Trusts have become an extremely popular addition to the average estate plan in recent decades. In fact, trusts have evolved to the point where there is a specialized trust to fit almost any estate planning goal. One such trust is an irrevocable life insurance trust, or ILIT. If you are considering the inclusion of an ILIT in your estate plan, you may be wondering if a beneficiary can also be the Trustee of an Irrevocable Life Insurance Trust.
What You Need to Know about Trusts
A trust is a relationship whereby property is held by one party for the benefit of another. A trust is created by a Settlor, also called a Maker or a Grantor, who transfers property to a Trustee. The Trustee holds that property for the trust beneficiaries. The beneficiary of a trust can be an individual, an entity (such as a charity or political organization), or even the family pet. A trust must have at least one beneficiary but may have an unlimited number of beneficiaries. All trusts fit into one of two categories – testamentary or living (inter vivos) trusts. Testamentary trusts are typically activated by a provision in the Settlor’s Last Will and Testament and, therefore, do not become active during the lifetime of the Settlor. Conversely, a living trust activates during the Settlor’s lifetime. Living trusts can be further sub-divided into revocable and irrevocable living trusts. If the trust is a revocable living trust, as the name implies, the Settlor may modify or terminate the trust at any time. An irrevocable living trust, however, cannot be modified or revoked by the Settlor at any time nor for any reason once active.
What Is an Irrevocable Life Insurance Trust?
As a general rule, life insurance proceeds pass to the named beneficiary free of any income tax; however, what many people do not realize is that the payout from a life insurance policy is generally included in the “gross estate” of the policy owner for estate tax purposes at the policy owner’s death and is potentially subject to federal and state estate taxes. At a tax rate of 45 percent, gift and estate taxes should be avoided whenever possible. An ILIT takes advantage of a loophole created by Congress. If an ILIT is created to own the life insurance policy and the proceeds of the life insurance policy are payable to the trustee of the ILIT upon the insured’s death, then the proceeds are not included in the insured’s estate and, therefore, are not taxable for federal estate tax purposes. This applies even though the insured gives the money to the trustee of the ILIT to pay the annual premiums of the life insurance policy.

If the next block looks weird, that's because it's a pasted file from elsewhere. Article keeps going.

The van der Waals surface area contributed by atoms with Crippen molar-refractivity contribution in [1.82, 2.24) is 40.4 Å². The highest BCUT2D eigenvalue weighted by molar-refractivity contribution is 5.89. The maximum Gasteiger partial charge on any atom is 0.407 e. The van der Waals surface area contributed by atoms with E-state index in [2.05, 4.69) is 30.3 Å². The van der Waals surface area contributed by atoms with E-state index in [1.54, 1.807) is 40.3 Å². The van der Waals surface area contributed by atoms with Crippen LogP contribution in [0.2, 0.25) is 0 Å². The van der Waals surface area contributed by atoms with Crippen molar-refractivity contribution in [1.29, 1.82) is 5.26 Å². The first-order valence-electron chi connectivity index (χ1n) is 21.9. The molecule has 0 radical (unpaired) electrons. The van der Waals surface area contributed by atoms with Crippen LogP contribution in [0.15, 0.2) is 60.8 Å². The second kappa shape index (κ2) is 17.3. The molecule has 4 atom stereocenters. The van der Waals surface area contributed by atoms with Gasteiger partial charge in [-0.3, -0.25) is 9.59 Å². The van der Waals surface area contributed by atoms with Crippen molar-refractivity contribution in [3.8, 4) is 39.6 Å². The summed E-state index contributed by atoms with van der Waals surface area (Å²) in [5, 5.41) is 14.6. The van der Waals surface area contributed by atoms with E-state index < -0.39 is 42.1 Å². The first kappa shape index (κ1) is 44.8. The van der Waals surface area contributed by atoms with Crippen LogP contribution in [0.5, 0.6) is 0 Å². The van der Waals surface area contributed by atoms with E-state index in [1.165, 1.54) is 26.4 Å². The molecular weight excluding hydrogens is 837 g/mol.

Can a Beneficiary Be the Trustee of an ILIT?
When you create a trust, you must appoint someone to be the Trustee of the trust. The Trustee has many duties and responsibilities; however, in general, a Trustee is responsible for managing trust assets and administering the trust using the terms created by the Settlor. While there is no legal impediment to a beneficiary also serving as the Trustee of an irrevocable life insurance trust, it is often not a good idea, particularly if there are additional beneficiaries as well. The likelihood of a conflict arising increases exponentially under such circumstances. By the same token, the Settlor cannot be the Trustee because that results in the Settlor having an incident of ownership in the life insurance policy which, in turn, means that the policy proceeds would be taxed in the estate of the Settlor upon his or her death.
Contact Illinois Trust Attorneys
For additional information, please join us for an upcoming FREE seminar. If you have additional questions or concerns regarding an Irrevocable Life Insurance Trust in the State of Illinois, contact the experienced trust attorneys at Hedeker Law, Ltd. by calling (847) 913-5415 to schedule an appointment.
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